Correction: A previous version of this story misstated how much detecting, deterring and fighting illegal fishing in Argentina’s exclusive economic zone costs the country annually. It is between $1 billion and $2.6 billion per year, according to Luis Piñeiro, an independent defense and security analyst based in Buenos Aires. A previous version of this story also misidentified the date the letter of intention was signed. That took place Sept. 22.
SANTIAGO, Chile — Argentina’s Defense Ministry has signed a letter of intention for the procurement of eight AW109M lightweight helicopters from Italian firm Leonardo.
The agreement was signed Sept. 22 as Argentine Defense Minister Jorge Taiana visited Italy to see the aircraft’s production line.
The AW109Ms would be used by the Argentine Navy in a seagoing role aboard French-built Bouchard-class offshore patrol vessels, acquired between 2019 and 2022 to patrol the country’s exclusive economic zone to deter and prevent illegal exploitation of fishing resources.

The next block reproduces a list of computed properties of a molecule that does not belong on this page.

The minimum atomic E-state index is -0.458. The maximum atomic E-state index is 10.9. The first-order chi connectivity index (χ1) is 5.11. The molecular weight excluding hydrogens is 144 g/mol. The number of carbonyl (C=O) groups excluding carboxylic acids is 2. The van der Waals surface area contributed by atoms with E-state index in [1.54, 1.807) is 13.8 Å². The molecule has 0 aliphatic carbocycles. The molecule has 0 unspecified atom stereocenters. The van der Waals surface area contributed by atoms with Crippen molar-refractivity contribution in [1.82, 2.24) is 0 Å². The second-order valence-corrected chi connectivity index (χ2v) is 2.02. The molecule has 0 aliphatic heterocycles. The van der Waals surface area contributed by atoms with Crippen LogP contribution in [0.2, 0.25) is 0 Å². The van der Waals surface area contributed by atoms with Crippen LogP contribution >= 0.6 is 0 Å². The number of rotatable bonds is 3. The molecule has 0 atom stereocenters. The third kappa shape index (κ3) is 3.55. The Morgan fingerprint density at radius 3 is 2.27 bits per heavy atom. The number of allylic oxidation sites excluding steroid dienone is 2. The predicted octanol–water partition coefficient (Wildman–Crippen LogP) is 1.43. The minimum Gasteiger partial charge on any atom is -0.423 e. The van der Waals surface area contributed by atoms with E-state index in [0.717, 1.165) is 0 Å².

A military source in Buenos Aires, speaking on condition of anonymity due to the sensitivity of the defense program, told Defense News that “until now the OPVs have been going to sea carrying Airbus AS555 Fennec helicopters. But those aircraft are intended and needed for weapons-targeting functions and training with missile frigates and corvettes, instead of coast guarding work.”
Funding for the purchase of eight to 10 lightweight helicopters for the Navy was already included in the government’s draft budget for 2024, which was submitted Sept. 15 to the Chamber of Deputies within the Argentine Congress.
The budget request seeks $110 million for the maritime lightweight helicopter program, to be spent over 10 years.
Luis Piñeiro, an independent defense and security analyst based in Buenos Aires, told Defense News that “this is a long-due and necessary step, which will add to the recent acquisition of P-3C Orion [maritime patrol aircraft]. It will bolster Argentina’s capacities to detect, deter and fight illegal fishing that cost the country between $1 billion and $2.6 billion per year.”
José Higuera is a Latin America correspondent for Defense News.